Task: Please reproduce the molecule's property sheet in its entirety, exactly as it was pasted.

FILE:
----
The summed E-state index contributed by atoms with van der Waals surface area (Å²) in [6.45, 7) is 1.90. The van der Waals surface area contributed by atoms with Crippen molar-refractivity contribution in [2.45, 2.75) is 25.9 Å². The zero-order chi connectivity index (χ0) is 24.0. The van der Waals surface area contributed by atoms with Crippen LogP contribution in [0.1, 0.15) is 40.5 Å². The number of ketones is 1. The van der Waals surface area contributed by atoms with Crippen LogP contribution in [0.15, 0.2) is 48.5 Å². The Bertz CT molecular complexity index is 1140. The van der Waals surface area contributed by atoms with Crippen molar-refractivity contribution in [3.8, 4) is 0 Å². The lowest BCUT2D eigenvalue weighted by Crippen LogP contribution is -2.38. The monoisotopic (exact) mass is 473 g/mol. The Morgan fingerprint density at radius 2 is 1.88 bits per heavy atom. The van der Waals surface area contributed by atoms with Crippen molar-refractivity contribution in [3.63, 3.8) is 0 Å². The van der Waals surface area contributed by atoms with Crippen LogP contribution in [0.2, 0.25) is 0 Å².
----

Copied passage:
The summed E-state index contributed by atoms with van der Waals surface area (Å²) in [6.45, 7) is 1.90. The van der Waals surface area contributed by atoms with Crippen molar-refractivity contribution in [2.45, 2.75) is 25.9 Å². The zero-order chi connectivity index (χ0) is 24.0. The van der Waals surface area contributed by atoms with Crippen LogP contribution in [0.1, 0.15) is 40.5 Å². The number of ketones is 1. The van der Waals surface area contributed by atoms with Crippen LogP contribution in [0.15, 0.2) is 48.5 Å². The Bertz CT molecular complexity index is 1140. The van der Waals surface area contributed by atoms with Crippen molar-refractivity contribution in [3.8, 4) is 0 Å². The lowest BCUT2D eigenvalue weighted by Crippen LogP contribution is -2.38. The monoisotopic (exact) mass is 473 g/mol. The Morgan fingerprint density at radius 2 is 1.88 bits per heavy atom. The van der Waals surface area contributed by atoms with Crippen molar-refractivity contribution in [3.63, 3.8) is 0 Å². The van der Waals surface area contributed by atoms with Crippen LogP contribution in [0.2, 0.25) is 0 Å².